We live in a time and place where we often feel like there is just never enough: not enough money, or clean water, or fresh air, or fuel, or security, or happiness, or prestige or… well, you name it. Sometimes this feeling comes from the ads we watch (or are subjected to) via television, radio, and the internet, ads that strive to create in us a sense of lack and inadequacy that the particular product being advertised can fill. And sometimes this feeling comes from politicians who, whether hailing from the left, right, or middle, follow a similar strategy by naming what is wrong, what is lacking, what we should fear, and then offering themselves as the solution to our problems. While this strategy is effective for both advertisers and politicians, it has the effect of creating in us a profound sense of scarcity and inadequacy, eventually making us believe not only that we do not have enough but ultimately are not good enough.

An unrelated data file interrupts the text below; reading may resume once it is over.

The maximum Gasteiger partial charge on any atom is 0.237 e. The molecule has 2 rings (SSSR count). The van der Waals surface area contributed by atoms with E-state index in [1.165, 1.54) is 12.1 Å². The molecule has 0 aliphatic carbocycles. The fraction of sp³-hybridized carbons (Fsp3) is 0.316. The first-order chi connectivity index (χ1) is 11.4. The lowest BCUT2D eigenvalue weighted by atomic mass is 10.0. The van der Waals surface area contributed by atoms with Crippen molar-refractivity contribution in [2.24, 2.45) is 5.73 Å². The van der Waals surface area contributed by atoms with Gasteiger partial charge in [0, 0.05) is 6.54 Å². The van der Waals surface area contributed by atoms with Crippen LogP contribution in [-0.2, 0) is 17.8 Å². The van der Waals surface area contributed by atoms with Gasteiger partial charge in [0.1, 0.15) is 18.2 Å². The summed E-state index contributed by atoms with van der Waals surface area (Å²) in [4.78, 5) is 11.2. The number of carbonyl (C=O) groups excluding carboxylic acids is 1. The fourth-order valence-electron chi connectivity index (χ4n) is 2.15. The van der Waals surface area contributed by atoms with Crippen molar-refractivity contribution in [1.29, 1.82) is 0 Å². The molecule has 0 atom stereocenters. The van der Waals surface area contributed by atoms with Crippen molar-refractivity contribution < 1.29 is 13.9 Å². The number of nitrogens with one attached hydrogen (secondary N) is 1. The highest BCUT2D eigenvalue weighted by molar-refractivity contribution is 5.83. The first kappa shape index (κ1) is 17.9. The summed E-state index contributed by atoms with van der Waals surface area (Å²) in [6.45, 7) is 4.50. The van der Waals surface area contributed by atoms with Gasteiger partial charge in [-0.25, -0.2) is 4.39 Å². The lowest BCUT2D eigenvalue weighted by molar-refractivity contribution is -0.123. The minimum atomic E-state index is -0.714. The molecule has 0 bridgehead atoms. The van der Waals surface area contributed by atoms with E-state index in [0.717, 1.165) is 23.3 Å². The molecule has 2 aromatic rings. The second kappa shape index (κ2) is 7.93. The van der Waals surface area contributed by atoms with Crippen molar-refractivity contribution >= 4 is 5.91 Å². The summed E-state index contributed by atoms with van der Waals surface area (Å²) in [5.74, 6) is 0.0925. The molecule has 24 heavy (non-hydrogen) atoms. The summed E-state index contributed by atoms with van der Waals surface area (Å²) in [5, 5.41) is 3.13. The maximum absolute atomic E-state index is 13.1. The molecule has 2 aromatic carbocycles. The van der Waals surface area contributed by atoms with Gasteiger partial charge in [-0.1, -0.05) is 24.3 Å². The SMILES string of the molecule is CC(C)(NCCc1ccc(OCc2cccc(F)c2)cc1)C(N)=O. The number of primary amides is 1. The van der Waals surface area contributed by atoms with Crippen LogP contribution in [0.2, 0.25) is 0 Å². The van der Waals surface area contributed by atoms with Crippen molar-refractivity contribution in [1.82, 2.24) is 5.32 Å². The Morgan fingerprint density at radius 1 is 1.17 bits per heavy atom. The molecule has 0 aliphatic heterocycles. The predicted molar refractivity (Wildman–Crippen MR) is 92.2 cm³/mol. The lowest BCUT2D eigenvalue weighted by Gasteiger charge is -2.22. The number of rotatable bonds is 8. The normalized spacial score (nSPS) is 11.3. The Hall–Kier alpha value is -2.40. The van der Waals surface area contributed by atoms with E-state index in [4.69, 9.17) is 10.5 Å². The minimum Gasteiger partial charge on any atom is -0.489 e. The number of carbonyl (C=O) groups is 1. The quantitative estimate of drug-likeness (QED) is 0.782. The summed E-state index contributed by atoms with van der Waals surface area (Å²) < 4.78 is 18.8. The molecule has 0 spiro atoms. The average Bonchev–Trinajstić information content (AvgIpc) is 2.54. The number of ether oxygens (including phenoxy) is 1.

Which is why this story of a sower – and by extension God – a sower who scatters seed on all kinds of soil is so important for you and me. God does not hold back. God is not worried about whether there will be enough seed or grace or love. God may want our hearts to be good soil but nevertheless hurls a ridiculous amount of seed even on dry, thorny, or beaten soil, dry, thorny or beaten soil like you and I feel at times.